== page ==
The sport of BMX, or Bicycle Motocross, debuted last year as the newest Olympic sport at the 2008 games in Beijing. The sport began in California in the 1970s, when kids modified their 20-inch Stingray bicycles and started racing, emulating their motorcycle motocross heroes. Now it’s everywhere.
Before long BMX included tricks and catching air. Now, a group of BMX enthusiasts want to build a course in Post Falls, but the question is where?
Trevor Reynolds, board member of the North Idaho BMX Association, said the group has designed a course and will offer training for riders. He said the group is not looking to the city of Post Falls for financial support, just a place to build.
The Post Falls Parks and Recreation Department’s master plan includes a BMX park, but the proposed location on Seltice Way near the wastewater treatment plant doesn’t sit well with the Post Falls City Council, with the exception of Councilman Skip Hissong.
Now, the search is on for a suitable location.
“The visibility is good, and the ground is level,” Hissong said of the Seltice location. “The alfalfa field works for parking in inclement weather – it’s not muddy.”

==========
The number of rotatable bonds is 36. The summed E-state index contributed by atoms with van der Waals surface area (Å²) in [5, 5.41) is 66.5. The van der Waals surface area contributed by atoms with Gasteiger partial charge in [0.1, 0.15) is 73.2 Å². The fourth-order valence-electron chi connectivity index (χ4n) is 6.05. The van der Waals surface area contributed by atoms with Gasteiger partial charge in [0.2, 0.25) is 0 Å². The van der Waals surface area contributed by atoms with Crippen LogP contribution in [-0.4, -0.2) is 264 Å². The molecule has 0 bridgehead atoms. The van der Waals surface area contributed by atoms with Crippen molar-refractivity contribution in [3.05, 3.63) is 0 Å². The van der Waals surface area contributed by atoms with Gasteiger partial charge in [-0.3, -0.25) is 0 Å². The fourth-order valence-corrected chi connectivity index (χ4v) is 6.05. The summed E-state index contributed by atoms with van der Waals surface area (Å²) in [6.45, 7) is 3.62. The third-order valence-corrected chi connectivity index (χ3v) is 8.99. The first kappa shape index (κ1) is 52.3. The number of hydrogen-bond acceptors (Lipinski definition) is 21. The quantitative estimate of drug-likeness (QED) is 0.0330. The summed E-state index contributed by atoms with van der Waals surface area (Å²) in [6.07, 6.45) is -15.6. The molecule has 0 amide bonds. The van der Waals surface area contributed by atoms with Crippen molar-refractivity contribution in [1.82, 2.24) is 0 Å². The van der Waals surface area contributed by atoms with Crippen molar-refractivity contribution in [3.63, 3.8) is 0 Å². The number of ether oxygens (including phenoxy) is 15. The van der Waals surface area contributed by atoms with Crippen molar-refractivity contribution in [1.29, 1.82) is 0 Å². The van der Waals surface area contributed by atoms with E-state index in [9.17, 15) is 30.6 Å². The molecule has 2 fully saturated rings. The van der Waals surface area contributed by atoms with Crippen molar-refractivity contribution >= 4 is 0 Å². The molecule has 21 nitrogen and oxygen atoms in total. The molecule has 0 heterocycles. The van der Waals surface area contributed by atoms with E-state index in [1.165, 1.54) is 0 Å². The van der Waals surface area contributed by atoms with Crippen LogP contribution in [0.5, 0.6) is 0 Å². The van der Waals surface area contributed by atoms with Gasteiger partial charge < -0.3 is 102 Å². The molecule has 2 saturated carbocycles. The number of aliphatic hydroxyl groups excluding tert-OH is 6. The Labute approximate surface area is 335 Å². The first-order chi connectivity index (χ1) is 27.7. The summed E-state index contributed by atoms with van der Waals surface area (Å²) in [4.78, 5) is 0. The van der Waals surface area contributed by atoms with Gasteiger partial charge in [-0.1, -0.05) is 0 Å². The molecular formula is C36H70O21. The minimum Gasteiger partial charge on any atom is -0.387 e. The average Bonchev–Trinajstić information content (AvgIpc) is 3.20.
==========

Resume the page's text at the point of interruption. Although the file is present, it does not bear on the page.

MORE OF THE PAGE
Reynolds said the location needs to be close-in so kids can ride their bikes to the track after school. The BMX Association prefers city land because private property owners can pull the rug out from under them should they decide to sell or use the property for another purpose.
Post Falls police Chief Cliff Hayes questioned safety of the location on Seltice. The speed limit is 45 mph on this particular stretch of the road, across from Kimball Office, and there is no crosswalk. Terry Werner, the director of public works for the city, said he’s not against a BMX park but agreed it needs to be in a different location.
The task of finding a suitable location is now upon Post Falls Parks and Recreation. Director David Fair said the search is under way, but a new location has yet to be identified.
Reynolds said BMX is appealing to 4-year-olds to 60-year old “kids.” With an average track at 1,200 feet, it’s a quiet sport since it’s nonmotorized, with little dust. The American Bicycle Association is the sanctioning body, which offers $5 million liability insurance to local tracks.
North Idaho BMX has a source for 3,000 yards of dirt as well as a loader, dump truck and a skid steer tractor. One-quarter acre is needed for a track.